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February 9

Can I Apply for DACA if I Have a Criminal History?

I’m applying for DACA but I have a criminal history. What are the differences between significant misdemeanor, non-significant misdemeanor, and felony?

Felony

A felony is a federal, state or local criminal offense punishable by imprisonment for a term exceeding one year.

Significant Misdemeanor

A significant misdemeanor is a misdemeanor as defined by federal law (specifically, one for which the maximum term of imprisonment authorized is one year or less but greater than five days) and:

  • Regardless of the sentence imposed, is an offense of domestic violence; sexual abuse or exploitation; burglary; unlawful possession or use of a firearm; drug distribution or trafficking; or, driving under the influence; or,
  • If not an offense listed above, is one for which the individual was sentenced to time in custody of more than 90 days. The sentence must involve time to be served in custody, and therefore does not include a suspended sentence.

Non-significant Misdemeanor

A crime is considered a non-significant misdemeanor (maximum term of imprisonment is one year or less but greater than five days) if it:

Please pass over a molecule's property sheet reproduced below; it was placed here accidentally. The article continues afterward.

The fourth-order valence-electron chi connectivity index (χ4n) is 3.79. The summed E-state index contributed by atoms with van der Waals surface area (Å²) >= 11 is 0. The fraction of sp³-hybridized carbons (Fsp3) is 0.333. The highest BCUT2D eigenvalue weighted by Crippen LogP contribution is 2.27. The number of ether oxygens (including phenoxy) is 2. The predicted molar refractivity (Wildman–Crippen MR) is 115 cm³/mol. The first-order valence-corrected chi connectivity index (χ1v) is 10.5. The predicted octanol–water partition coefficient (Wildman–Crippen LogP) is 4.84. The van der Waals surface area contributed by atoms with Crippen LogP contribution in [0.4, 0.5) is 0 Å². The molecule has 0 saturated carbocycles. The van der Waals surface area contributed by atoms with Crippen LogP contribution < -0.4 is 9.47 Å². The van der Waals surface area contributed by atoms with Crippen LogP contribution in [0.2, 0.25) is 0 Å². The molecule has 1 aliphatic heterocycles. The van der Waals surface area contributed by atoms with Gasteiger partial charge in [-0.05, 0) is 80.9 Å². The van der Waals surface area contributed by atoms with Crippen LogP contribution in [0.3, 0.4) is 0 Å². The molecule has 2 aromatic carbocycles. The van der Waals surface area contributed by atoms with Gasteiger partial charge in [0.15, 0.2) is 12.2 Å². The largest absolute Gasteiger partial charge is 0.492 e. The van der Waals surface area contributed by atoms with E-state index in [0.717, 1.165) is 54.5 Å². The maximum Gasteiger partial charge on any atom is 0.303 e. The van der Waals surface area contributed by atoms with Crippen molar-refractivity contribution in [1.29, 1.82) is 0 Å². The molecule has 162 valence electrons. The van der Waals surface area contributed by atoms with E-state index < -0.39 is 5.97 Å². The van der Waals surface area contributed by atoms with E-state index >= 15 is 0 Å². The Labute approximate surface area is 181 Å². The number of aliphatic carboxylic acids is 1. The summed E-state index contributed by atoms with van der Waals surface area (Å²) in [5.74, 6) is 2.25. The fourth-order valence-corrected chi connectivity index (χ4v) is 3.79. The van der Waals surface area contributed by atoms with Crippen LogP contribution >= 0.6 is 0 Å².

• Is not an offense of domestic violence; sexual abuse or exploitation; burglary; unlawful possession or use of a firearm; drug distribution or trafficking; or, driving under the influence; and
  • Is one for which the individual was sentenced to time in custody of 90 days or less.

A minor traffic offense will not be considered a misdemeanor for purposes of DACA, However, driving under the influence is a significant misdemeanor regardless of the sentence.

If you have any questions regarding your DACA application and have a prior criminal record, please contact the Houston Immigration Attorneys at Benavides & Serrano to schedule a consultation. We will review your case with you and explore your options for DACA.

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